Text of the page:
Usually assessment is done by a medical doctor while symptoms of drug abuse are still manifesting, so don’t think you have to get clean to undergo treatment; the doctor needs to see you just as you are in order to determine the extent of your drug abuse and to question you about your health, possible underlying psychological issues, and your history of drug use. This can take up to an hour. The doctor may then send you for a more detailed assessment with another medical professional. You must be seen to be physically stable and of sufficiently sound mind to undergo treatment.
Once you’ve agreed to enter the program or once an intervention has been decided upon you’ll be briefed as to what you can and can’t bring into the favility. You’ll be given constructive life goals. The program will be explained to you in detail.
If you haven’t already gone through detox (detoxification to rid your body of the harmful substances) you’ll need to go through it now, as detox is the essential first steop in the recovery process. No program of treatment can work if drugs are still in your system and you continue to use.
Detox can take anywhere from a few days to a whole month. Some of this is on an inpatient basis but sometimes the latter part is outpatient for those unable to take a break from their responsibilities. The first part of detox involves going through withdrawal under the supervision of a medical professional, sometimes with the help of drugs to ease the withdrawal symptoms, and the second part involves counseling, education, and peer support.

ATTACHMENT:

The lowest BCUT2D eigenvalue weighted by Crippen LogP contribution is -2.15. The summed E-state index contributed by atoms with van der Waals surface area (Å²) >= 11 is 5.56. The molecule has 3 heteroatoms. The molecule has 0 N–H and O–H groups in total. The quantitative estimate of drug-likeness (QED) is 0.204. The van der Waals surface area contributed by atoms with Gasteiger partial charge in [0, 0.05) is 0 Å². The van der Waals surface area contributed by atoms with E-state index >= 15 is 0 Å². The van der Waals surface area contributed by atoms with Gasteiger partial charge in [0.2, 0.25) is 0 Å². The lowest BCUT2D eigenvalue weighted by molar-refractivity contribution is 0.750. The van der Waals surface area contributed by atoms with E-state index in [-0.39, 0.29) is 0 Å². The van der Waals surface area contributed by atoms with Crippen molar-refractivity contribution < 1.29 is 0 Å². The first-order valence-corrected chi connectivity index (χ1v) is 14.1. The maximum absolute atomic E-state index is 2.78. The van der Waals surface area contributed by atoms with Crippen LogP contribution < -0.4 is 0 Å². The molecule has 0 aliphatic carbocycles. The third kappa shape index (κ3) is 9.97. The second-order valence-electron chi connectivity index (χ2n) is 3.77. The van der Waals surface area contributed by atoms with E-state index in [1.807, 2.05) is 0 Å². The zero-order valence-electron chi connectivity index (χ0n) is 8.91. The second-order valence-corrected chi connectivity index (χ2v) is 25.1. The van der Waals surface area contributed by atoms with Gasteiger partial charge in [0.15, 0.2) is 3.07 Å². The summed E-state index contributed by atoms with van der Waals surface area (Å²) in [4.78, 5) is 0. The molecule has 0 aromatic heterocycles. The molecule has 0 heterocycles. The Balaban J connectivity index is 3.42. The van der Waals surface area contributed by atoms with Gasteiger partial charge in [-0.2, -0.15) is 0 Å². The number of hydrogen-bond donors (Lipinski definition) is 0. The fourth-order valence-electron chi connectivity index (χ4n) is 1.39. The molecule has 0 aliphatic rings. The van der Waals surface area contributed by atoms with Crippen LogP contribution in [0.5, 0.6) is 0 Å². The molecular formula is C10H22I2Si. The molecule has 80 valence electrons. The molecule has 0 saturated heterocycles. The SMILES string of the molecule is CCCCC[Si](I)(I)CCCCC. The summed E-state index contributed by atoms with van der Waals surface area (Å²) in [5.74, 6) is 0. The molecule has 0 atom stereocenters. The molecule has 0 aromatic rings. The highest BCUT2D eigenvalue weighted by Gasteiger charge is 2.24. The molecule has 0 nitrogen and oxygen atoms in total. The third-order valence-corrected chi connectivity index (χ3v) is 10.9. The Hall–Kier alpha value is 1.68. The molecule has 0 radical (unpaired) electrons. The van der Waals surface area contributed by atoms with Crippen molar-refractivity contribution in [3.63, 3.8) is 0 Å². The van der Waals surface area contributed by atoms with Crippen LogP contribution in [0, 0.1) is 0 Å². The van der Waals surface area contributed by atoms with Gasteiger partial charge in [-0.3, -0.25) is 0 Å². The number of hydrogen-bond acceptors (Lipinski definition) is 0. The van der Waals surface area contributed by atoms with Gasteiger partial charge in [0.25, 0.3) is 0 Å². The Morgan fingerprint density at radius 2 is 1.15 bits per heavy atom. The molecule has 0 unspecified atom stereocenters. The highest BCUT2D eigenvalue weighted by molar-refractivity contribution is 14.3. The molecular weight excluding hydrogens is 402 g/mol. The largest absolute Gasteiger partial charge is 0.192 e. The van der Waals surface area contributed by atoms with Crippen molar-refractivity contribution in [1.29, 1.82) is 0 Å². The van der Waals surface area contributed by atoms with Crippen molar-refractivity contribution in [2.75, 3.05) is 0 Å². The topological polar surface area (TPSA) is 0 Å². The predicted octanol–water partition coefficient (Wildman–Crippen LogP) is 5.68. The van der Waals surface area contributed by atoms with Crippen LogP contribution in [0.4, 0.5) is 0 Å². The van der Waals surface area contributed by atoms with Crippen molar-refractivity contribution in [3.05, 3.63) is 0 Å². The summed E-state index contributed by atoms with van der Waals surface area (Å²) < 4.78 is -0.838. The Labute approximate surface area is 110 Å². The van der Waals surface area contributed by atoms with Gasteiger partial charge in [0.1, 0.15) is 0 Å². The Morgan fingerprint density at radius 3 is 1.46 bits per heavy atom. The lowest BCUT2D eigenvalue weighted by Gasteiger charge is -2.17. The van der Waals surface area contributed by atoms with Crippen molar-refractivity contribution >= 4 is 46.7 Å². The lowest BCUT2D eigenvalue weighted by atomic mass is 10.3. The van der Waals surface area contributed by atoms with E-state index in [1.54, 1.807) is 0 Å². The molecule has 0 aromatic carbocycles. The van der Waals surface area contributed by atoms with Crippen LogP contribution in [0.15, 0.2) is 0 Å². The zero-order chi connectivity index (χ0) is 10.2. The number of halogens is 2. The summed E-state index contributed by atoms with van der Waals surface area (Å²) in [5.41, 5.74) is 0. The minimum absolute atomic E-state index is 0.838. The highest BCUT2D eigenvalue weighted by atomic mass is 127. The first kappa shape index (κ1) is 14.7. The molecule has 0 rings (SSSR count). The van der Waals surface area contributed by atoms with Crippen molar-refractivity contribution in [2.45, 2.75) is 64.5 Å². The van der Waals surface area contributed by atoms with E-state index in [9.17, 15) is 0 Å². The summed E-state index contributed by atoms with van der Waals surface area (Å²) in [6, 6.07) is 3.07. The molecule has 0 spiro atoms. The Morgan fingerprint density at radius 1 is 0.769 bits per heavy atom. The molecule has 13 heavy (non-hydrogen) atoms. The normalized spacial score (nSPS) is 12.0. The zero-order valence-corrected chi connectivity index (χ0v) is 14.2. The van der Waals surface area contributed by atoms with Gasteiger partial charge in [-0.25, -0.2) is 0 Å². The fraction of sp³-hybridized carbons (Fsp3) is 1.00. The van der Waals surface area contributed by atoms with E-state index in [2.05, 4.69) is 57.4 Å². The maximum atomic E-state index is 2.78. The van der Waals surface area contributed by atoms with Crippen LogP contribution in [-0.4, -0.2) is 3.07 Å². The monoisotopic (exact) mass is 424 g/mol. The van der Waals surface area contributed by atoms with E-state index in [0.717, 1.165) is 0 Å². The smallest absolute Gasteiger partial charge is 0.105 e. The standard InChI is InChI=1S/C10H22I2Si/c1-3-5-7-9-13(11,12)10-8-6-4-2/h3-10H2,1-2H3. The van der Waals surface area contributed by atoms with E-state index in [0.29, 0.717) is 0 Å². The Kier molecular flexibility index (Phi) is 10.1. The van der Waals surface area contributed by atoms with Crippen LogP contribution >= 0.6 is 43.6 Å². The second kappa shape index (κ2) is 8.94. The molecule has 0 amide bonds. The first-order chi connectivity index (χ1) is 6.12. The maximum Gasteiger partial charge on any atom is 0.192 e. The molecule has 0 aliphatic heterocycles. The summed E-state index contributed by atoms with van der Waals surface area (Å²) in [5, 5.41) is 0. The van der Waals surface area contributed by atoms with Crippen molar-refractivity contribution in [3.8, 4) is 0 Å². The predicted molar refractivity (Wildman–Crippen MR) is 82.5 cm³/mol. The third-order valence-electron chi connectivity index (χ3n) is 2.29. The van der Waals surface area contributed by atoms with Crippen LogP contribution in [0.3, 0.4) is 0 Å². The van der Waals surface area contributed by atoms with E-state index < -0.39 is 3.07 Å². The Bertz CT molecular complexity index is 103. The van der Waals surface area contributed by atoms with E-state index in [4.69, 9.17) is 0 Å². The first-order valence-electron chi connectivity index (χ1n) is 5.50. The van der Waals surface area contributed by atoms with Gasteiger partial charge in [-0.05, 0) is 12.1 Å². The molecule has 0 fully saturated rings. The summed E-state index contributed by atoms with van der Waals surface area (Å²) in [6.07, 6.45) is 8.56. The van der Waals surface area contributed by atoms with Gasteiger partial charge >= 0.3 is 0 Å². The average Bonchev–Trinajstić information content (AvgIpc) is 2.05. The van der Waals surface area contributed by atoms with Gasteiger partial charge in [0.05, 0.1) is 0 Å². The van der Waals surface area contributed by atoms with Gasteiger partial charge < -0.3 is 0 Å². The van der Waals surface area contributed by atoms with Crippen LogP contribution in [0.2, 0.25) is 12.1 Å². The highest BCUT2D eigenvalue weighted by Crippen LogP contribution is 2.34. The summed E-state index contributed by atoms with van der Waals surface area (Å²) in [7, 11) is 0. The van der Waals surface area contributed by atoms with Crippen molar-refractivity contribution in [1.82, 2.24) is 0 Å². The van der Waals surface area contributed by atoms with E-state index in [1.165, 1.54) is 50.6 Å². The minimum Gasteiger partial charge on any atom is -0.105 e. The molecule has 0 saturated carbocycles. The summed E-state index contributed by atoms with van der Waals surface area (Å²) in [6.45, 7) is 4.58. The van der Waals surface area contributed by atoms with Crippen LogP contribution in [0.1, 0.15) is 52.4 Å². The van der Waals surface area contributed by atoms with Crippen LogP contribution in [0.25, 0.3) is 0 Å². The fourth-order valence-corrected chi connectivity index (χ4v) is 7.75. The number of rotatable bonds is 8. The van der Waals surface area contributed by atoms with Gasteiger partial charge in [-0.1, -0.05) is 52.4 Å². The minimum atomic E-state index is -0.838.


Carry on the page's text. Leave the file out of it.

Inpatient treatments come in many forms, from hospital detoxes to long-term healing in residential treatment centers (RTCs). More information on inpatient treatment HERE.
Outpatient treatment refers to treatment programs that don’t require living in the facility 24 hours a day. Intensive outpatient (IOP) treatment is sometimes given to patients who don’t require medical supervision for the withdrawal phase but only a strong network of support with frequent counselling sessions and peer group support.
Outpatient treatment is also used for those who’ve successfully gone through withdrawal from drugs and/or alcohol but still require aid in the form of peer and individual counselling and education. In some cases, and especially if the participant has been in trouble with the law, this also involves routine drug testing.
Aftercare for sober living
Once you’ve lived through an addiction you must remain vigilant against relapse for the rest of your life. But many former addicts report that they feel lucky to have gone through the recovery process in order to find so much meaning in life.
A sober living house is a home you reside in for a period of time in between rehab and going home. You live in a house with other people who are recovering from addiction just like you. You get to socialize with people who aren’t abusing a substance, so you develop the ability to socialize without drinking or abusing a substance. It’s an ideal solution after treatment if you feel too vulnerable to return home. If you don’t have a home to return to, you can live at the sober house and get your life back together. You’re able to work while living at the house and will only have a curfew at first. You have an opportunity to regain your independence with help before setting out on your own again.
Is This You?
IF you or a loved one is tangled up in an addiction that’s destroying or threatening to destroy their body, mind, and relationships, give us a call and we’ll talk about what can be done. Chattanooga has many resources to help addicts recover.
Our greatest glory is, not in never falling, but in rising every time we fall. ~Oliver Goldsmith